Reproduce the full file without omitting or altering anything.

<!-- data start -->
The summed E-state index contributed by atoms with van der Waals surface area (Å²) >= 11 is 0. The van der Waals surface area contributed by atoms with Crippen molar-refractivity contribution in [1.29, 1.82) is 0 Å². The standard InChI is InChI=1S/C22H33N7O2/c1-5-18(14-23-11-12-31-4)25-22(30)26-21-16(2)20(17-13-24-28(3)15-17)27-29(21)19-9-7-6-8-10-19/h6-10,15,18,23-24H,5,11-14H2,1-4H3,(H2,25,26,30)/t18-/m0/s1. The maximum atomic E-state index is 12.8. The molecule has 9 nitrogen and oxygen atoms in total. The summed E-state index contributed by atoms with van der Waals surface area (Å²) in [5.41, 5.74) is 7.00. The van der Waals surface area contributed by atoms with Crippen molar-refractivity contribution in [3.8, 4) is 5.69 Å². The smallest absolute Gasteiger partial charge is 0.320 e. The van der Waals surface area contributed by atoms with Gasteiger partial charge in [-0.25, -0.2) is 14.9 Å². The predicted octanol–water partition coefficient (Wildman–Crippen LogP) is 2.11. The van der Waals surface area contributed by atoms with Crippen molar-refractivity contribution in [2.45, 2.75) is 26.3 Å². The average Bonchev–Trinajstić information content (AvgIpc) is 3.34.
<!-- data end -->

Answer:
The summed E-state index contributed by atoms with van der Waals surface area (Å²) >= 11 is 0. The van der Waals surface area contributed by atoms with Crippen molar-refractivity contribution in [1.29, 1.82) is 0 Å². The standard InChI is InChI=1S/C22H33N7O2/c1-5-18(14-23-11-12-31-4)25-22(30)26-21-16(2)20(17-13-24-28(3)15-17)27-29(21)19-9-7-6-8-10-19/h6-10,15,18,23-24H,5,11-14H2,1-4H3,(H2,25,26,30)/t18-/m0/s1. The maximum atomic E-state index is 12.8. The molecule has 9 nitrogen and oxygen atoms in total. The summed E-state index contributed by atoms with van der Waals surface area (Å²) in [5.41, 5.74) is 7.00. The van der Waals surface area contributed by atoms with Crippen molar-refractivity contribution in [3.8, 4) is 5.69 Å². The smallest absolute Gasteiger partial charge is 0.320 e. The van der Waals surface area contributed by atoms with Gasteiger partial charge in [-0.25, -0.2) is 14.9 Å². The predicted octanol–water partition coefficient (Wildman–Crippen LogP) is 2.11. The van der Waals surface area contributed by atoms with Crippen molar-refractivity contribution in [2.45, 2.75) is 26.3 Å². The average Bonchev–Trinajstić information content (AvgIpc) is 3.34.